While you probably understand what carbohydrates, fat, and proteins are and what role they play in good health, you may not necessarily understand what fiber is. Fiber is often touted as being important in the treatment and prevention of a variety of conditions. So does that mean that the more fiber consumed, the better your health will be? Not necessarily. This article will explain what fiber is, its importance in your diet, and how much you should consume for optimal health.
Fiber is a nutrient that is insoluble--that means that the body can't digest it properly, and therefore it passes through the digestive system relatively in tact. Fiber is found in high quantities in fruits and vegetables, especially the skins. Recent research has found that apples, for example, have more fiber in the skin of the fruit than in the actual "meat" of the fruit, itself. Fiber is also found in high quantities in whole grain bread, pasta, cereal, and even some processed items like chips. Unlike carbohydrate, fats, and protein, since fiber cannot be digested, it does not provide any calories to the body upon consumption.
Fiber and Dieting
Fiber is often talked about a lot in regards to dieting. The reason behind this is because fiber takes a long time to leave the stomach and enter the digestive system, helping to keep you feeling fuller for a longer period of time. This is great if you are dieting because it means that eating fiber will help prevent you from feeling hunger, and furthermore will prevent binging and overeating at future meals. When fiber is broken down, it becomes relatively "bulky." As it moves through the digestive system, fiber binds water and other toxins that can lead to the development of certain cancers such as colon cancer. Thus, fiber is often touted as one of the most important nutrients in the treatment and prevention of specific cancers.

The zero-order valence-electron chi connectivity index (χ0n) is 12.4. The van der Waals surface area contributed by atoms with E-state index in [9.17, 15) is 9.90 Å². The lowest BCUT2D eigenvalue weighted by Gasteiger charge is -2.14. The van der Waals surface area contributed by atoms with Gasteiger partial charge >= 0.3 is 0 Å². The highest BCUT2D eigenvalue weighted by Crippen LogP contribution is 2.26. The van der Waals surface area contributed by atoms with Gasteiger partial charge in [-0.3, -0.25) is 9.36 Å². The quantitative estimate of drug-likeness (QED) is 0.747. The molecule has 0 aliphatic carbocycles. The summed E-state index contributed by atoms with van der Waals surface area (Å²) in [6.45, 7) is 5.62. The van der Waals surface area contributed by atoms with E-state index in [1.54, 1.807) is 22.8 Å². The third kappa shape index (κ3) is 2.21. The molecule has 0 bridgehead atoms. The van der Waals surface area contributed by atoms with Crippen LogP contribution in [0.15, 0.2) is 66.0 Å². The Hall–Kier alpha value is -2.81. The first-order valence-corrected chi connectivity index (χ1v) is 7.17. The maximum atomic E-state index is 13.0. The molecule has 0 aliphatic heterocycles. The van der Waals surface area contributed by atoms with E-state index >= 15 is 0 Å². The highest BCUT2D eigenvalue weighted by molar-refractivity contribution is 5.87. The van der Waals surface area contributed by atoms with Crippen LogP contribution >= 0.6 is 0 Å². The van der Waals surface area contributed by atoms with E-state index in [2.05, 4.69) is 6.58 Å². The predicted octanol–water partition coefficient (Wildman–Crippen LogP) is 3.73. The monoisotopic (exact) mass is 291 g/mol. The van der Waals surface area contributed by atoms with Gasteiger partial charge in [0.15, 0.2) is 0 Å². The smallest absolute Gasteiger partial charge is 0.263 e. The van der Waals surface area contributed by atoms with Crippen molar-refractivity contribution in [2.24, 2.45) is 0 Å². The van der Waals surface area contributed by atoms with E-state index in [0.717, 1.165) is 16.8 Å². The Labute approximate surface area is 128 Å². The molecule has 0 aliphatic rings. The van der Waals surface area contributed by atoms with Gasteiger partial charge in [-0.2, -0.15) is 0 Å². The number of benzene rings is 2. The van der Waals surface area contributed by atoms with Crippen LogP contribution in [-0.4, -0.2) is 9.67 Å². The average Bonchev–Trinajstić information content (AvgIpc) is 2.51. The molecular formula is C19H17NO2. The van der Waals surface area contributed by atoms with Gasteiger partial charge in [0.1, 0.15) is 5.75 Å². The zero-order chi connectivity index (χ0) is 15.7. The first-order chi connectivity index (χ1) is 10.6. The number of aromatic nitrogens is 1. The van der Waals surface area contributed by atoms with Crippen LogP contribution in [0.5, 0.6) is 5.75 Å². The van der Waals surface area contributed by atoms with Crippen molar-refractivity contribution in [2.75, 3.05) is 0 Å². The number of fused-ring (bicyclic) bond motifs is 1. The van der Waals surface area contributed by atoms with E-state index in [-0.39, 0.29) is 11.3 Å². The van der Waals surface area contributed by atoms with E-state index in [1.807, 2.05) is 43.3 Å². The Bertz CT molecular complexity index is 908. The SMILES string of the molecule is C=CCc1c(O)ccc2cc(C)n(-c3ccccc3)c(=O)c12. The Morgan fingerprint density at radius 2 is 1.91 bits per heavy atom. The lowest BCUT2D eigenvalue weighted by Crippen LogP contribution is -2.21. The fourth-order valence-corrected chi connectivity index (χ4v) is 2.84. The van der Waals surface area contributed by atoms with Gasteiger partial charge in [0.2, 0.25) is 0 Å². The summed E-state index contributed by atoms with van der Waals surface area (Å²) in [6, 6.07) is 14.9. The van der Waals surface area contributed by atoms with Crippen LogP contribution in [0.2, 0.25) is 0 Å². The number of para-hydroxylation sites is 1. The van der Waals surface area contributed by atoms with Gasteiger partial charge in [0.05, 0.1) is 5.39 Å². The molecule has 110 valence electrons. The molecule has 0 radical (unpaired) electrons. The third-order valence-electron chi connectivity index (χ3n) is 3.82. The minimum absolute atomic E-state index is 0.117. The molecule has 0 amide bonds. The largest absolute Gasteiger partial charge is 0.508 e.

Is More Fiber Better?
Obviously, fiber has numerous important health benefits if you are on a diet, but it's also helpful to consume if you are simply concerned about the overall maintenance of your health. But does that mean that the more fiber you get, the better? As stated above, while it moves through the digestive system, fiber binds with water, and then aids in its excretion. The more fiber that is consumed, the more water will be bound, and excreted. Therefore, excessive amounts of fiber consumption can be toxic in that it can lead to the development of dehydration. While this may not seem like a critical health problem, during times of extreme heat, dehydration can be life threatening.
Over Consumption of Fiber
If you are experiencing diarrhea or other similar symptoms, you may be consuming too much fiber. Consider limiting your intake of fruits, vegetables, or whole grain products until your bowel movements return to normal.